While we were in the cemetary we met a guy from Delhi, India and chatted for a while. He is a partner in a law firm which retains the name of the British lawyer in Calcutta who set the firm up. A while ago someone doing consultancy work for them said that they had seen a tomb in a Calcutta cemetary relating to the name, almost certainly from the family if not the founder himself. Our friend was now resolved to find the tomb (secretly we think hoping that it will be one of these extravagent monuments!)

From the cemetery we went on to see the Floris Generica, a huge metal flower which has solar cells within it which operate the petals so that they open in the morning and close at night. We weren’t there at the right time to see it move, but it was quite impressive anyhow! (And kind of more artistic than most of the Big Things that we went to see in OZ!)

We walked a lot this particular day and our next stop was the Grand Splendid bookshop which occupies a fabulous antique cinema where Carlos Gardel, Argentina‘s tango legend apparently crooned on stage on days gone by. The circles, balconies and boxes are still in place and there are chairs around so that you can sit in a box or on a balcony reading books and looking out over the rest of the shop / cinema or gazing up at the amazing painted ceiling . And if you‘re in need of refreshment, then there’s the coffee shop on the 1920’s stage! (Incidently we did hear that Gardel made a visit to Britain in the 1930s. After his performance in Blackpool he had time to spare and went north into Scotland and gave a number of impromptu free performances in village halls etc, which means he still has a strong fanbase in rural Scotland)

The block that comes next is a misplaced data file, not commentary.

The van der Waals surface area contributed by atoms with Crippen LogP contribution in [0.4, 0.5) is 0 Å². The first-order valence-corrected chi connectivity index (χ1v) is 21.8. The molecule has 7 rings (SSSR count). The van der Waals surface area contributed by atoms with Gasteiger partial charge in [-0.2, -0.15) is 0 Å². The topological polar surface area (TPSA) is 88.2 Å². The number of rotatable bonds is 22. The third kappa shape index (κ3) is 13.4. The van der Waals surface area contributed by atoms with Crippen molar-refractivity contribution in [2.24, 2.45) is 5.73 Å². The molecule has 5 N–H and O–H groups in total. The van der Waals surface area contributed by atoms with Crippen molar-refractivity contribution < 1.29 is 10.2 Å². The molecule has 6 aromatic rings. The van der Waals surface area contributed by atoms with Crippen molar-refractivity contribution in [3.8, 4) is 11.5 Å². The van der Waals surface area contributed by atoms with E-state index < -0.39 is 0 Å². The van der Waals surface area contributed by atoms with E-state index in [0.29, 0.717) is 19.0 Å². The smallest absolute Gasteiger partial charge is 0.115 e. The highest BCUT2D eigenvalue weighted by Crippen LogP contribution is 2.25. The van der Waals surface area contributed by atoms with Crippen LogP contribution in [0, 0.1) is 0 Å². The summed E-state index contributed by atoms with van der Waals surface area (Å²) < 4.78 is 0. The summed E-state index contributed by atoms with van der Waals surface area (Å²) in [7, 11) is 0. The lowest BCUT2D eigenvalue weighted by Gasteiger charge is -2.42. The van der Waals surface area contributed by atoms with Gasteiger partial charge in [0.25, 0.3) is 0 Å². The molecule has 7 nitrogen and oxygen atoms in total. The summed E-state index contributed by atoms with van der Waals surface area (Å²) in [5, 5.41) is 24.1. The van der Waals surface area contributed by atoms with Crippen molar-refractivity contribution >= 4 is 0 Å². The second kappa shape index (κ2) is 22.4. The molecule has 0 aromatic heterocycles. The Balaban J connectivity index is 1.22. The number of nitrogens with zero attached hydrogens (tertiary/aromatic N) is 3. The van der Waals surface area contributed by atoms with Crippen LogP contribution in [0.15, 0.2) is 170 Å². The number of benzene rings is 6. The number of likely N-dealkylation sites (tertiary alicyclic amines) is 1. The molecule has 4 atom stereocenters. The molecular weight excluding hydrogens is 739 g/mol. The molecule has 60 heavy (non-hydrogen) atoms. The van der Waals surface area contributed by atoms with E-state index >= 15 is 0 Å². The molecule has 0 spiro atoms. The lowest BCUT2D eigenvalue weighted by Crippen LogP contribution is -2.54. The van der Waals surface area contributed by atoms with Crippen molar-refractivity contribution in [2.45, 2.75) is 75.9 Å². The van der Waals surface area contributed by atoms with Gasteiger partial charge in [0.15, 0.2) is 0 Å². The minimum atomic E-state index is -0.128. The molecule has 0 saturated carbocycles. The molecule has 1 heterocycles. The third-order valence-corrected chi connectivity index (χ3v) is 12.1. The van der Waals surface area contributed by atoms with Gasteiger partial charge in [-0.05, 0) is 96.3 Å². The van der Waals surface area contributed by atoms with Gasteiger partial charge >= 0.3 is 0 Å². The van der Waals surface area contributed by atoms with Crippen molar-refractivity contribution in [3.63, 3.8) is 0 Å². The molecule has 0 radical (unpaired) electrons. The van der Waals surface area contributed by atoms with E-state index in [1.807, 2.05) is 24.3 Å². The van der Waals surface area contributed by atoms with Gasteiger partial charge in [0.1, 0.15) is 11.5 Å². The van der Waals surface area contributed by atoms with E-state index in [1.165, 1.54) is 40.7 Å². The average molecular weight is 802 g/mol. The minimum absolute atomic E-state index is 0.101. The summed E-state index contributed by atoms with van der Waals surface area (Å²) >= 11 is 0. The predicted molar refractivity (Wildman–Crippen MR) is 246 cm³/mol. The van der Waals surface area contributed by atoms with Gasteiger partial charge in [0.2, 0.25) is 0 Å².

We picked up free newspapers about local events. It's all in Spanish, of course - it‘s good practice but by the time we‘ve translated it we‘ve often missed it! However, this time we discovered that there was a free jazz gig going on that evening in the bar of a hotel on our long route back to the apartment. We eventually located it and arrived an hour late in true Argentinian style, or so we thought (not by planning, just bad organisation on our part!). We settled ourselves in to a couple of spare seats only to discover that it was the last minute of the last number! Oh well… Rosa will be glad to know that we are continuing the tradition of arriving a day late or a week late as we always seemed to do in Australia.

We ate out that night Argentinian style, at 11.30pm, at La Poesia, an old café bar where poets, musicians and writers used to gather. It is very atmospheric and they do a really good tortilla and cheeseboard and the best beer we‘ve tasted in Buenos Aires!